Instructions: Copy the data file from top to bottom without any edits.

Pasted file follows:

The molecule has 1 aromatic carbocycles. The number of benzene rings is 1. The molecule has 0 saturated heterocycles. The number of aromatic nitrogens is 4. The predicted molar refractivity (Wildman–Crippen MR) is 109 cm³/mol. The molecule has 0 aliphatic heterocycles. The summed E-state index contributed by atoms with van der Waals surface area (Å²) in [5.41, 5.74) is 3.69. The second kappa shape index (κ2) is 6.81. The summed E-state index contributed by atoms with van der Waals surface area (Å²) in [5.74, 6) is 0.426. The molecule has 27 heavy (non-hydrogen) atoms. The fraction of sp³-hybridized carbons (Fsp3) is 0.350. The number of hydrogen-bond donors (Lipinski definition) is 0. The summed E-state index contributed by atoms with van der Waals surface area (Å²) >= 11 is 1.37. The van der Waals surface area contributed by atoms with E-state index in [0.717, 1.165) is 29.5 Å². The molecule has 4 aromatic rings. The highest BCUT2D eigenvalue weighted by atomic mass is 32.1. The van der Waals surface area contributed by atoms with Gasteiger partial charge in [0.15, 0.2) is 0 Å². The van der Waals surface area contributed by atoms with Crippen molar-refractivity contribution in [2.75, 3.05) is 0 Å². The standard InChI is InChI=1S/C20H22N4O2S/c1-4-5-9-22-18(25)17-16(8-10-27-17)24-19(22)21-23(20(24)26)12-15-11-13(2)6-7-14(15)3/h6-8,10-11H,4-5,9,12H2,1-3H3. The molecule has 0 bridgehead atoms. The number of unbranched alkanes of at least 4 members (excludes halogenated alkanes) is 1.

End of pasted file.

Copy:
The molecule has 1 aromatic carbocycles. The number of benzene rings is 1. The molecule has 0 saturated heterocycles. The number of aromatic nitrogens is 4. The predicted molar refractivity (Wildman–Crippen MR) is 109 cm³/mol. The molecule has 0 aliphatic heterocycles. The summed E-state index contributed by atoms with van der Waals surface area (Å²) in [5.41, 5.74) is 3.69. The second kappa shape index (κ2) is 6.81. The summed E-state index contributed by atoms with van der Waals surface area (Å²) in [5.74, 6) is 0.426. The molecule has 27 heavy (non-hydrogen) atoms. The fraction of sp³-hybridized carbons (Fsp3) is 0.350. The number of hydrogen-bond donors (Lipinski definition) is 0. The summed E-state index contributed by atoms with van der Waals surface area (Å²) >= 11 is 1.37. The van der Waals surface area contributed by atoms with E-state index in [0.717, 1.165) is 29.5 Å². The molecule has 4 aromatic rings. The highest BCUT2D eigenvalue weighted by atomic mass is 32.1. The van der Waals surface area contributed by atoms with Gasteiger partial charge in [0.15, 0.2) is 0 Å². The van der Waals surface area contributed by atoms with Crippen molar-refractivity contribution in [2.75, 3.05) is 0 Å². The standard InChI is InChI=1S/C20H22N4O2S/c1-4-5-9-22-18(25)17-16(8-10-27-17)24-19(22)21-23(20(24)26)12-15-11-13(2)6-7-14(15)3/h6-8,10-11H,4-5,9,12H2,1-3H3. The molecule has 0 bridgehead atoms. The number of unbranched alkanes of at least 4 members (excludes halogenated alkanes) is 1.